f. Upon securing the environment and inviting the detained or missing person in chambers, the court must make active efforts to put the detained or missing person at ease. The preferred name and pronouns of the detained or missing person may be asked. The person must be given a comfortable seating, access to drinking water and washroom. They must be allowed to take periodic breaks to collect themselves. The judge must adopt a friendly and compassionate demeanor and make all efforts to defuse any tension or discomfort. Courts must ensure that the detained or missing person faces no obstacles in being able to express their wishes to the court;

g. A court while dealing with the detained or missing person may ascertain the age of the detained or missing person. However, the minority of the detained or missing person must not be used, at the threshold, to dismiss a habeas corpus petition against illegal detention by a natal family;

h. The judges must showcase sincere empathy and compassion for the case of the detained or missing person. Social morality laden with homophobic or transphobic views or any personal predilection of the judge or sympathy for the natal family must be eschewed. The court must ensure that the law is followed in ascertaining the free will of the detained or missing person;

i. If a detained or missing person expresses their wish to not go back to the alleged detainer or the natal family, then the person must be released immediately without any further delay;

j. The court must acknowledge that some intimate partners may face social stigma and a neutral stand of the law would be detrimental to the fundamental freedoms of the appellant. Therefore, a court while dealing with a petition for police protection by intimate partners on the grounds that they are a same sex, transgender, inter-faith or inter-caste couple must grant an ad-interim measure, such as immediately granting police protection to the petitioners, before establishing the threshold requirement of being at grave risk of violence and abuse. The protection granted to intimate partners must be with a view to maintain their privacy and dignity;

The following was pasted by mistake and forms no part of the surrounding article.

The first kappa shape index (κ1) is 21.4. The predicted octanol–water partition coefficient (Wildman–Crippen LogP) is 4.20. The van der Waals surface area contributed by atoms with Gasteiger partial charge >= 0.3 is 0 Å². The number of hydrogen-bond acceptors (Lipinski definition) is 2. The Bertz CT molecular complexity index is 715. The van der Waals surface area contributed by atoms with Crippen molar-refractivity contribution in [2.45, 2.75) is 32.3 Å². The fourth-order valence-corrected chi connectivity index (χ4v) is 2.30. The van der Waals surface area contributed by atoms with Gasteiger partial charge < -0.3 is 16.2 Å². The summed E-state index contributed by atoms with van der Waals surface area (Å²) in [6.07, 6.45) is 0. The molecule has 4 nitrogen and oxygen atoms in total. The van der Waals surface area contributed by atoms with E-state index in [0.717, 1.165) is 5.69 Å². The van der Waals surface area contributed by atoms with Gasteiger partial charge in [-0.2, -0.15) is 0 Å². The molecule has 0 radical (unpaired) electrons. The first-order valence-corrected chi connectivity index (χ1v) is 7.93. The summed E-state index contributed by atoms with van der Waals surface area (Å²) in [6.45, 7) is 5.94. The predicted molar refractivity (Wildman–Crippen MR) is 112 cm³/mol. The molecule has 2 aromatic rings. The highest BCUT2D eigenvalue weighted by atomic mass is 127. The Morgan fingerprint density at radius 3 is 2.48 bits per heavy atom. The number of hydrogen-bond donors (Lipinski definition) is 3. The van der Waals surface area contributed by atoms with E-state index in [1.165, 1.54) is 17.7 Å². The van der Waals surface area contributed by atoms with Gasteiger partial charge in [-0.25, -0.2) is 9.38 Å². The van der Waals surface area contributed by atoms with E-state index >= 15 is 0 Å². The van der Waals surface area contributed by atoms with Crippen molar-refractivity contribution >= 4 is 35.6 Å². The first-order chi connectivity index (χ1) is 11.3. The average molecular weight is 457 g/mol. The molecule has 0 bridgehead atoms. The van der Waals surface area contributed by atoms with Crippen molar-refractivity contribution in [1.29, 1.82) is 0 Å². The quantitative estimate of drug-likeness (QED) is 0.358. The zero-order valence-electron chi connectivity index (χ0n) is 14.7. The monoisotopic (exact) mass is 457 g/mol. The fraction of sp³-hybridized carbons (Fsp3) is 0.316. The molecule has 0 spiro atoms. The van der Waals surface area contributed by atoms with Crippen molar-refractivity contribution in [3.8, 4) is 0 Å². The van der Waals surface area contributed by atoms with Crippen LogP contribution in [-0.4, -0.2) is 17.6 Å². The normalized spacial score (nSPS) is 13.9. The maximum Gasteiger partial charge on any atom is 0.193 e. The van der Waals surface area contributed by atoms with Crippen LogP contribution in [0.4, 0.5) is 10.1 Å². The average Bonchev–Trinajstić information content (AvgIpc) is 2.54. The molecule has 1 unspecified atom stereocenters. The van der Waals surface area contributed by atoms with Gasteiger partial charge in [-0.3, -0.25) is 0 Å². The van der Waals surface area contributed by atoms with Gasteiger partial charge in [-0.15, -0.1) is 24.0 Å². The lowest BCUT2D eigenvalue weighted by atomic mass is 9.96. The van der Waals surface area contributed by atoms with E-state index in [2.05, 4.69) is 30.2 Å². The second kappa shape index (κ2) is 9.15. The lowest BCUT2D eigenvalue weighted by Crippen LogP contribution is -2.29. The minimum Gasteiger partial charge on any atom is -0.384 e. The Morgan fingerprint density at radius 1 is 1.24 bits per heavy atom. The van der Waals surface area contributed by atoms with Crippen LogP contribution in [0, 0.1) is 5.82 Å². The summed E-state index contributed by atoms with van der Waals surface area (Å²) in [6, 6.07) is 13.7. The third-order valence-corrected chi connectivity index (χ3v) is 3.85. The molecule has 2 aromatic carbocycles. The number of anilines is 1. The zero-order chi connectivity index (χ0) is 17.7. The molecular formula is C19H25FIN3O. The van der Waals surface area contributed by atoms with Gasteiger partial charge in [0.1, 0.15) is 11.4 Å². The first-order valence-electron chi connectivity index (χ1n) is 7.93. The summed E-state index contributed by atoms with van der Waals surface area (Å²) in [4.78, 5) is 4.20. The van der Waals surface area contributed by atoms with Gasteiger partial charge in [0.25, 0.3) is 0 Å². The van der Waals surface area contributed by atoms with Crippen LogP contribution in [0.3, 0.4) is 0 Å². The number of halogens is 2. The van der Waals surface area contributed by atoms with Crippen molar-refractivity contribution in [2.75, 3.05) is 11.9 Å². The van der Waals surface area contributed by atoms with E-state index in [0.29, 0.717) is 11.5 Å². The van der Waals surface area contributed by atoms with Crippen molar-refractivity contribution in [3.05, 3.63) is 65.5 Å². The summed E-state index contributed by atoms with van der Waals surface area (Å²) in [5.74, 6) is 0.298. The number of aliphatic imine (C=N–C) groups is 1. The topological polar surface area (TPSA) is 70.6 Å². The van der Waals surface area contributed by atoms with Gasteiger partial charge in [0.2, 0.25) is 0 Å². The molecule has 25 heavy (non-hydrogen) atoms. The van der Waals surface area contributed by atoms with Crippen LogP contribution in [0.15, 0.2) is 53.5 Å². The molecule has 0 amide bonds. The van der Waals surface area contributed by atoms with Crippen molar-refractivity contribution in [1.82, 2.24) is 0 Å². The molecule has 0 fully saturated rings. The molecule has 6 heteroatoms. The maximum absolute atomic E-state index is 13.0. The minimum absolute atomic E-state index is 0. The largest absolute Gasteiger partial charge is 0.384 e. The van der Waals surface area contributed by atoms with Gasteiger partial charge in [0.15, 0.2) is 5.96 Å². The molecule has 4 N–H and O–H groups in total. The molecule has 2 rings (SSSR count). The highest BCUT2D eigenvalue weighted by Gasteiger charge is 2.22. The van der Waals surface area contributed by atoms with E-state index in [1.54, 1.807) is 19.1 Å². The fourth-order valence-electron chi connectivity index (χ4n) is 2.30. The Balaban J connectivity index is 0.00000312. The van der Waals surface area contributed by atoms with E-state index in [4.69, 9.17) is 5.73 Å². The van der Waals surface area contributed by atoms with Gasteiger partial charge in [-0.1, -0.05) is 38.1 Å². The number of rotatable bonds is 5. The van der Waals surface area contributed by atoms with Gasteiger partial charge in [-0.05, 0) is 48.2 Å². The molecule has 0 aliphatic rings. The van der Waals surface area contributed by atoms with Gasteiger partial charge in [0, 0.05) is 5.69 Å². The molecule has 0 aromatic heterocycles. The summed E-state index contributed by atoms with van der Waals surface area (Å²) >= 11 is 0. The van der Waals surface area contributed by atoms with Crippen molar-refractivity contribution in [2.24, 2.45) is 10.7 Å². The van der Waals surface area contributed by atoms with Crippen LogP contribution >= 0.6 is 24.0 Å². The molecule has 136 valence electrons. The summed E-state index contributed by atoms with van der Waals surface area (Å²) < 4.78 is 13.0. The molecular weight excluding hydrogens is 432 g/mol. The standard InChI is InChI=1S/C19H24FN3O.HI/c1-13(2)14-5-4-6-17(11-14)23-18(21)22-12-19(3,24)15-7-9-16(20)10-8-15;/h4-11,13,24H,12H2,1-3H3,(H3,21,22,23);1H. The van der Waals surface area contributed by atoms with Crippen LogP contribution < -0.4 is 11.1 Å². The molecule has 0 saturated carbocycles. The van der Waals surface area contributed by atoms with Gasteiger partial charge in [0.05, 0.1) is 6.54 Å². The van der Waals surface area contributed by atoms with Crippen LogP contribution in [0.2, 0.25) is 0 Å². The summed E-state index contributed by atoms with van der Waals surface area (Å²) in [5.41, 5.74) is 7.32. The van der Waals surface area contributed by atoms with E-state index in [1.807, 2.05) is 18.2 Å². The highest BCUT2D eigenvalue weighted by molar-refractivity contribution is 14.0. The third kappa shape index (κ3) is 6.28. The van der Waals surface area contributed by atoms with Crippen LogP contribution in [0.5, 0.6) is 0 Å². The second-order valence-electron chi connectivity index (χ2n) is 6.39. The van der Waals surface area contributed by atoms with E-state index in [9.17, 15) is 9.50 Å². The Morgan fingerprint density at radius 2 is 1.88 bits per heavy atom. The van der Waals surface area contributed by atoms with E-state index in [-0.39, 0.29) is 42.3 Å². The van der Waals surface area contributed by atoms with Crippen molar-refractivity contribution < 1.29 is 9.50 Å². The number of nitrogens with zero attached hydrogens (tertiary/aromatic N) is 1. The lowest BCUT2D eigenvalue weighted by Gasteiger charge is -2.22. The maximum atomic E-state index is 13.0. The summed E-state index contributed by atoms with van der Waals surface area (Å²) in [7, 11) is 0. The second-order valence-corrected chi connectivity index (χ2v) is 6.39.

k. The Court shall not pass any directions for counselling or parental care when the corpus is produced before the Court. The role of the Court is limited to ascertaining the will of the person. The Court must not adopt counselling as a means of changing the mind of the appellant, or the detained/missing person;

l. The Judge during the interaction with the corpus to ascertain their views must not attempt to change or influence the admission of the sexual orientation or gender identity of the appellant or the corpus. The court must act swiftly against any queerphobic, transphobic, or otherwise derogatory conduct or remark by the alleged detainers, court staff, or lawyers; and m. Sexual orientation and gender identity fall in a core zone of privacy of an individual. These identities are a matter of self-identification and no stigma or moral judgment must be imposed when dealing with cases involving parties from the LGBTQ+ community. Courts must exercise caution in passing any direction or making any comment which may be perceived as pejorative

The above guidelines must be followed in letter and spirit as a mandatory minimum measure to secure the fundamental rights and dignity of intimate partners, and members of the LGBTQ+ communities in illegal detention. The court must advert to these guidelines and their precise adherence in the judgment dealing with habeas corpus petitions or petition for police protection by intimate partners.

Cause Title: Devu G Nair v. The State of Kerala & Ors. (Neutral Citation: 2024 INSC 228)


Appellant: AOR Sriram Parakkat; Advocates M.S. Vishnu Sankar, Sreenath S., Koshy John, Athira G. Nair and Adithya Santosh

Respondents: AOR Nishe Rajen Shonker and Sandeep Sing; Advocates Anu K Joy, Alim Anvar and Sayooj Mohandas M